Sharing instead of wasting – how volunteers in Germany try to fight food waste


A selection of food sharing items

We all know the problem: the big freshly baked loaf of bread looked too tasty not to buy it. A week later the remaining bread is stale and moldy and we throw it away. This might seem like a little thing, but it adds up. Every year, a third of the global food production goes into the bin according to studies done by the United Nations Food and Agricultural Organization (FAO). In the spirit of “think global, act local”, the initiative “Foodsharing”, formerly known as “lebensmittelretten” was founded to tackle this problem on a local scale. In Germany alone, around eleven million tons of food are wasted every year. In private households 47% of the food wastage would be avoidable (1).

From “dumpster diving” to Foodsharing – a network is forming

The beginnings of the initiative can be found in two German cities, Cologne and Berlin, in 2012. The inspiration was drawn from the movie “Taste the waste” from Valentin Thurn, which demonstrated the huge dimensions of food waste portraying for example people who lived of the still edible food taken from the supermarkets’ waste containers, so called “dumpster divers”.

In Cologne the online-platform “” was invented to allow private individuals to share still edible food which would otherwise be thrown away because they bought too much or because they are going on vacation.

At the same time in Berlin, a similar initiative “lebensmittelretten” was founded by Raphael Fellmer, a motivated “dumpster diver”, who lives on food that would be thrown away by supermarkets. Several companies were contacted and asked to collaborate. The first supermarket to cooperate was the organic supermarket “Bio-Company” which allowed members of the initiatives, the so called “foodsavers”, to pick up the food that passed the best-before-date and would otherwise been thrown away.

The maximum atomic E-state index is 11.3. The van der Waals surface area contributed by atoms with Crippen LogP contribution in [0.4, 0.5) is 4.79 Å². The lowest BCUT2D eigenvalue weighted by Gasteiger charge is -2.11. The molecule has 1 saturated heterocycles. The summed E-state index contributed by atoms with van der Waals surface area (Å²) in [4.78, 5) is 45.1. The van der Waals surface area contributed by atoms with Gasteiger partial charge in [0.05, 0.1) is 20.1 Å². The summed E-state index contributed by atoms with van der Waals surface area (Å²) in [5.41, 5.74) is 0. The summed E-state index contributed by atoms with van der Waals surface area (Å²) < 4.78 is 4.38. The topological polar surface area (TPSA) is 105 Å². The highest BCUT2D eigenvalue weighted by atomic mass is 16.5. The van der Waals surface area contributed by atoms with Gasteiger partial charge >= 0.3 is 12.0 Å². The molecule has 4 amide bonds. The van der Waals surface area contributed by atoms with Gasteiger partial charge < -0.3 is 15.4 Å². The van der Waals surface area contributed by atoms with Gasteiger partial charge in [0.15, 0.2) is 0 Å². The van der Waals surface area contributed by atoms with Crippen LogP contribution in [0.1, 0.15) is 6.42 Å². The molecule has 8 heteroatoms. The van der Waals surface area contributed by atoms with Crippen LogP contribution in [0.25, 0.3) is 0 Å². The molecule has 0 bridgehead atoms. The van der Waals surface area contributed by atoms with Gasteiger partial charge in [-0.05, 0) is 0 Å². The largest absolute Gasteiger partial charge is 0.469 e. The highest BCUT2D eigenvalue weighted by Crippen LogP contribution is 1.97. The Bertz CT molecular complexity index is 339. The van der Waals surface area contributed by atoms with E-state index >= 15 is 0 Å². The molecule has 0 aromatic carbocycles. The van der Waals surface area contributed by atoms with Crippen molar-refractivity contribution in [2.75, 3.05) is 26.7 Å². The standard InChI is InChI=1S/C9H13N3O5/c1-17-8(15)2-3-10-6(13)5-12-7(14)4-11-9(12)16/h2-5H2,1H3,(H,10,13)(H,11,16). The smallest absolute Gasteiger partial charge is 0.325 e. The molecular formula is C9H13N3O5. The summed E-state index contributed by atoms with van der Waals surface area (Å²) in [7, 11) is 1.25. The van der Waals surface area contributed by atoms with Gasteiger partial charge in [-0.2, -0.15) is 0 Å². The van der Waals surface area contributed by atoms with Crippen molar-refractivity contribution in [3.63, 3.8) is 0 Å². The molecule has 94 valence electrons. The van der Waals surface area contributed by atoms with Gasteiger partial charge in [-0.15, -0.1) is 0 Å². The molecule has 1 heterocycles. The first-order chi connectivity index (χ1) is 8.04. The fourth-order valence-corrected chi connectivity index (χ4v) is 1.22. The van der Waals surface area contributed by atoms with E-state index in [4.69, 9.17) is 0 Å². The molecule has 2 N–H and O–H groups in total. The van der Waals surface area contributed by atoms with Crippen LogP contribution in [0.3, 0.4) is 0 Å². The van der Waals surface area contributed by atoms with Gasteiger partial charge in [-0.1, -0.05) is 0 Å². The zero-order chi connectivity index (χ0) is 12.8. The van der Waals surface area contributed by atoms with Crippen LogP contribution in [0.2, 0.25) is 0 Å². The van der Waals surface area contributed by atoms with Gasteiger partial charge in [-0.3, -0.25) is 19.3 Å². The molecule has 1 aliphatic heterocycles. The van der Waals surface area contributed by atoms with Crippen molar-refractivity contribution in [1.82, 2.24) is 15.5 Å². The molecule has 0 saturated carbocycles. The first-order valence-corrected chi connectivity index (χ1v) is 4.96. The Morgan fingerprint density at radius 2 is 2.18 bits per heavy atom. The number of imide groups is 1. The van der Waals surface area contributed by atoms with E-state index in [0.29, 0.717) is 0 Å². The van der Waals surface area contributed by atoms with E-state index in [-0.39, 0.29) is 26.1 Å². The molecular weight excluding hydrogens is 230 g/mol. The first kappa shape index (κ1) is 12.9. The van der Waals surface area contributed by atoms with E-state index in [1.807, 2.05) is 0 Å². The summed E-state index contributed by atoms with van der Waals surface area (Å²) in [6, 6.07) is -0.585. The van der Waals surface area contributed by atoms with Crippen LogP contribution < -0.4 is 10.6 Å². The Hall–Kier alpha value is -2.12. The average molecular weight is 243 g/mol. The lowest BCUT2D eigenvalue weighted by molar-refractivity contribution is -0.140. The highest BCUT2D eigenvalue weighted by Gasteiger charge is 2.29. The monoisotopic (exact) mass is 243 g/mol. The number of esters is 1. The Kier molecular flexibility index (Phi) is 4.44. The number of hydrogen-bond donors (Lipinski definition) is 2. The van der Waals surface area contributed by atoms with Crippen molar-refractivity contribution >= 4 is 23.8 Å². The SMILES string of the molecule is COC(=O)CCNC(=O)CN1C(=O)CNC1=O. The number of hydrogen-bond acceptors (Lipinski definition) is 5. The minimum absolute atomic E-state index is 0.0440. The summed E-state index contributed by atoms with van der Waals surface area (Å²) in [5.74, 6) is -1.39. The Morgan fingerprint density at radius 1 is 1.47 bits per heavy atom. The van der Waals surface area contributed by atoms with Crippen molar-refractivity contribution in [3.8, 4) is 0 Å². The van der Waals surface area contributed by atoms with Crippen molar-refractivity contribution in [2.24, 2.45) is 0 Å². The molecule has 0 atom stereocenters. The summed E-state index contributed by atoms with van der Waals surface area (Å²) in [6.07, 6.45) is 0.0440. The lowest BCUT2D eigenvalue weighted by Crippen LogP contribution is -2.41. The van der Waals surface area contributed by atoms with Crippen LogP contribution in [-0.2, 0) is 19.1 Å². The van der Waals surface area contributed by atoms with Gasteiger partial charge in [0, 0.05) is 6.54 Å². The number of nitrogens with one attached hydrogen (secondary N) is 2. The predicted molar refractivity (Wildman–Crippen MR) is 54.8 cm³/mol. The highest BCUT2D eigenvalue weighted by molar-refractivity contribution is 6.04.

These two ideas developed in parallel and in December 2014 they agreed on joining forces as a common initiative named “foodsharing”.



“Fair-Teiler” – an innovative idea

But still, open questions need to be solved: “where to store the food that has been saved?”, “how to distribute it among people in need?” “how to coordinate the foodsavers and the supermarkets?”. One part of the solution is called “Fair-Teiler” (“fair-redistributer”). The “Fair-Teiler” is a place to store and share food (see picture). It’s usually a fridge or a shelf, which is hosted by members of the initiative or collaborative green businesses and is publicly available. Everyone, member or not, can bring food to or pick up food from that place. Several places like this exist in Berlin and the idea is already spreading to other cities.

Foodsavers on a mission

Thanks to the initiative, more than 6500 Foodsavers now legally reduce food wastage by redistribution (> 1.8 million kg food saved so far). Including Austria and Switzerland around 80.000 Foodsharers are registered to share food on a private basis. While they communicate mostly via the online-platform, the members also act locally in their own neighborhood.

Foodsharing is aiming to spread the idea all over Europe. The goal is to imitate and copy the initiative by making the concept and platform open source and easy to adapt.


More information:


1. Bundesministerium für Ernährung, Landwirtschaft und Verbraucherschutz, 2012



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